Another factor that could affect our preceived view of the PE is how tightly or loosely the wings are being held over the back/tail. Looking at the illustration above, it is easy to imagine that any particular bird might be holding its wings more-tightly (forcing them father apart and to more of an angle compared to the perpendicular) and thus appearing slightly shorter-winged than the illustrated bird. An individual with wings held more-loosely could have the tips closer together and thus look longer-winged than the illustrated bird.

Putting together all these elements of assessing PE, it seems clear that for any one bird we might assess the PE to be significantly longer or shorter depending on: variations in the precise angle of view; whether the upper wing is pointing towards or away from us; variations in the tightness of the folded wings. Keep in mind that all this is affecting our assessment of a single measurement without comparison to other features.

This is only part of the problem, because we need to compare the PE to bill length (bill tip to start of feathering of maxilla). Look back at the above diagram and consider the bill length: again to assess it accurately we need to be perpendicular to it. In order to make this direct comparison with the PE, the bird must have its head in-line with its body. The red double-arrows show the correct length when the head is perpendicular to the viewer; the green and blue double-arrows show how any angle away from perpendicular will shorten the apparent length of the bill.

Finally consider that we don't know the actual length of the bill - Johnson and Johnson used the average bill length for each taxa, but I doubt that there is a significant correlation between bill length and PE. There is a 7.4mm spread for the bill length of fulva, and a 3.7mm spread for dominica - I am sure the latter would have been greater had the sample size (45) been closer to that for fulva (441).

When you consider all of the above elements and variables, it seems clear that assessment of PE based on a comparison to bill length on live birds in the field can only provide a "broad-brush" value at best - not one that can be accurately stated in millimeters.

My second concern is to the precision of the stated data. Keep in mind that the shortest measured Golden-Plover bill is c. 20mm, and changes in angle-of-view can only make the bill look shorter, not longer. Thus when assessing PE, if it looks to be more than half the length of the bill, it must be more than 10mm; if it looks to be 2/3rds of the bill, it must be at least 16mm, and so on. Similarly if the PE looks to be less than a quarter of the bill length, then (using a maximum measured length of almost 28mm) is must be less than 7mm, and so on. That is about all we can determine about the actual length of the PE.

The next question is: how accurate is the 9-10mm break point? - not very, I'd suggest. Actually to be fair, it may be a one-way feature, in that I've yet to document a definite dominica that has a PE obviously less than half the bill length - but I feel that there are many examples of fulva with a PE clearly more than half the bill length.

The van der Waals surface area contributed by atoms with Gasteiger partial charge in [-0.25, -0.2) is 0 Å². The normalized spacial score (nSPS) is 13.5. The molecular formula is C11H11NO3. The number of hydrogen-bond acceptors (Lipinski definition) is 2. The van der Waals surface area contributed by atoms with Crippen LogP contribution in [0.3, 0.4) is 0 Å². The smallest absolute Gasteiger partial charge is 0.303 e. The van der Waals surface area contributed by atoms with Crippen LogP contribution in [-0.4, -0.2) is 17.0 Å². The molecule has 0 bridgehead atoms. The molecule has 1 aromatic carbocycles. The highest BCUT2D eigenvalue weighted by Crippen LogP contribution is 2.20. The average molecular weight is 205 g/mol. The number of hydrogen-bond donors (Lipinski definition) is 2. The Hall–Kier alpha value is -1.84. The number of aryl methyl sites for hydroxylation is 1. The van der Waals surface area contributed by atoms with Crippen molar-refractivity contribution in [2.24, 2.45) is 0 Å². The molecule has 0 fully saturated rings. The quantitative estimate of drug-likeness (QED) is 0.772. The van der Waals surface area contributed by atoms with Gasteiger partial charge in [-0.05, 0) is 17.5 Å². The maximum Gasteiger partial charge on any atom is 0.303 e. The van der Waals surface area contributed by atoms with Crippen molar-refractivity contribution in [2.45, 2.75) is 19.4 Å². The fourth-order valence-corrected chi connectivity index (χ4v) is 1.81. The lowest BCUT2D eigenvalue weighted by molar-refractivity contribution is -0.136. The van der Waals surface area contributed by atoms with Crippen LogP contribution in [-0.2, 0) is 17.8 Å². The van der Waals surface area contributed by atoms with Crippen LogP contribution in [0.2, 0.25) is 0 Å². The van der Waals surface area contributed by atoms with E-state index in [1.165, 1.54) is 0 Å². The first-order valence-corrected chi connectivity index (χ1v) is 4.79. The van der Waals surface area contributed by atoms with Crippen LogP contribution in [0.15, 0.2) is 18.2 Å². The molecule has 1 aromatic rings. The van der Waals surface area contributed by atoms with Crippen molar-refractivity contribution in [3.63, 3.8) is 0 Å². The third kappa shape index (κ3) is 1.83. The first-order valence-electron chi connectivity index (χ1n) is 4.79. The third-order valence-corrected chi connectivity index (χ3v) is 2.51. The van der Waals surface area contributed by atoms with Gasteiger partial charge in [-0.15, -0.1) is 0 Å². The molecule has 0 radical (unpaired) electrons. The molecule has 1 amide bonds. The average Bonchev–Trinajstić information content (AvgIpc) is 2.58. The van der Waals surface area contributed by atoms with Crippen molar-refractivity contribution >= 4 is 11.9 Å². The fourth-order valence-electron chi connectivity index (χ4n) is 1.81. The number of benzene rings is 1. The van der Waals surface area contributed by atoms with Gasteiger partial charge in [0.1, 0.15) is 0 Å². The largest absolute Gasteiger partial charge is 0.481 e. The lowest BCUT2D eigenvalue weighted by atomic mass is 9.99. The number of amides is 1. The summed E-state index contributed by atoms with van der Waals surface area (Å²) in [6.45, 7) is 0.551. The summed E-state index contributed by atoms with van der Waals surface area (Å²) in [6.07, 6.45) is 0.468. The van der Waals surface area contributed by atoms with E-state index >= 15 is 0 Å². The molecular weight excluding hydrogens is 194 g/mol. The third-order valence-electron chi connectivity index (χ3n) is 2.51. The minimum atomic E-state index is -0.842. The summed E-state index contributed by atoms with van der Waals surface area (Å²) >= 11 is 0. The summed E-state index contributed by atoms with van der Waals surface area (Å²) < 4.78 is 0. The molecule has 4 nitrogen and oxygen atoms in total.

CLICK HERE to see one of the shorter-winged presumed dominica I've photographed; the PE is - give or take a mm due the the imprecision of measuring this value - half the apparent bill length, so based on the average for dominica (22.8) this makes it in the 11-12m range; based on the full dominica spread it is between 10.5 and 12.4mm.

CLICK HERE to see a bird that - if a dominica - shatters the established break point. Sadly I don't have any images of the whole bird at just the right angle and posture, so I used two separate images digiscoped at the same magnification; the PE is - give or take a mm due the the imprecision of measuring this value - between a quarter and a fifth of the apparent bill length (also the bill is clearly foreshortened in the comparative image), so based on the average for dominica (22.8) this makes it in the 4 - 5mm range; based on the full dominica spread it is between 4 and 6mm.
If it's a fulva (a classic fulva was documented in the same Golden Plover mega-flock the same day) it would make it in the 5 -6mm range; based on the full fulva spread it is between 4 and 7mm. Other elements suggest an ID of fulva for this individual: long tertials plus short primary projection, with only 3 visible P-tips - that last two very close together; a buffy wash to parts of the head.

Examples of fulva with PE more than half the bill length; these are all from eastern Australia in Jan - Mar, by Laurie Knight:

below, the rearmost bird:

Fore more examples of long-winged fulva, CLICK HERE to visit on old (2001) page I set up on the subject.

IN SUMMARY: A Golden Plover with a Primary Extension (PE) clearly less than half the bill length should be a fulva, assuming there are no other contradictory features. A Golden Plover with a PE equal to or greater than the bill length should be a dominica, assuming there are no other contradictory features. Golden Plovers in-between these PE values could be either taxon, and will require careful assessment of other features - in the end some with contradictory features may be unidentifiable, and some could be hybrids.

Martin Reid
Ocotber 2011.